A few years ago, our construction firm was doing emergency work on the roof of the New York State Capitol to repair a bad leak. At the same time, a renovation was underway in the assembly chambers below that required one of the large chandeliers to be lowered and removed. The antique chandelier (circa 1913) was ornate and very heavy (estimated weight of one to two tons with its translucent alabaster and brass construction). Because we have rigging experience and specialize in unique projects, and because we happened to be in the right place at the right time, the field engineer at the capitol building offered us the task of lowering the chandelier approximately 60 feet from the chamber ceiling to the floor below. We jumped at the chance.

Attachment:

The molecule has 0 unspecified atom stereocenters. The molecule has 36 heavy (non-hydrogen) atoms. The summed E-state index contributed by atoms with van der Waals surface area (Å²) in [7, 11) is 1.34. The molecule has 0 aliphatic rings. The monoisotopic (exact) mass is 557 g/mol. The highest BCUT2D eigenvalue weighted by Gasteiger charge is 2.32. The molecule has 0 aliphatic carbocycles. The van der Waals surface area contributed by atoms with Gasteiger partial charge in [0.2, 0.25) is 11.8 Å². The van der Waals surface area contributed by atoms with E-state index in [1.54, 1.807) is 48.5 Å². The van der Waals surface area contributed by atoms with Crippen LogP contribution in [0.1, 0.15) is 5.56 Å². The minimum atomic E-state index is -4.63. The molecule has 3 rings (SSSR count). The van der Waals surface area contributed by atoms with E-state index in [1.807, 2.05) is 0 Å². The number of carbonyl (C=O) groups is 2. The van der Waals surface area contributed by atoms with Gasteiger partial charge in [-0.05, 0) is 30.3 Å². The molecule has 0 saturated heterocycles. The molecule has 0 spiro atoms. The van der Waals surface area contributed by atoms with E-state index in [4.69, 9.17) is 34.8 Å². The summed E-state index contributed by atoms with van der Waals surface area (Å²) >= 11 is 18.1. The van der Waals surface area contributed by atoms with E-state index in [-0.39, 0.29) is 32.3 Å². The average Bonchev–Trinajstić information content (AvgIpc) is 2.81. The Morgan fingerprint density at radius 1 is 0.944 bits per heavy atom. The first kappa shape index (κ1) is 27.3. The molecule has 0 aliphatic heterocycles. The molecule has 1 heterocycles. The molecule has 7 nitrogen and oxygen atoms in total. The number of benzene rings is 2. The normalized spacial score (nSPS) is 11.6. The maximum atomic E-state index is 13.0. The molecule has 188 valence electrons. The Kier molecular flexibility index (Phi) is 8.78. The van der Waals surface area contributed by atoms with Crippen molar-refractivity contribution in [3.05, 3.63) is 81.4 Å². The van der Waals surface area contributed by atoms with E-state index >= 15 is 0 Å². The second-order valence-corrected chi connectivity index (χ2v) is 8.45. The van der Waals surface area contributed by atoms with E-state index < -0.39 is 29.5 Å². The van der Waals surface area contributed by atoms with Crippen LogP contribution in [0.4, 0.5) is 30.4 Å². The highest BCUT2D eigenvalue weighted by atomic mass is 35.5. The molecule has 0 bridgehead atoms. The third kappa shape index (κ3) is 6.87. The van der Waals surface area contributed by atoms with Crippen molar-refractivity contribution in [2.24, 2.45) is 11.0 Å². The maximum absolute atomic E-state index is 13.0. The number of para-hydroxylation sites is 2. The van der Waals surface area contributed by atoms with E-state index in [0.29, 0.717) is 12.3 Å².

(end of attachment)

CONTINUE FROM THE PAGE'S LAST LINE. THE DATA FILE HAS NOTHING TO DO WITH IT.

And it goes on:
The chandelier was one of nine hanging from the ceiling. The job wasn’t as difficult as we had initially thought. When we went into the attic space, we found that the chandelier was attached to a permanent heavy-duty, gear-reduction winch assembly. We just needed to disconnect the wiring and carefully hand-crank the fixture to the floor. It took...

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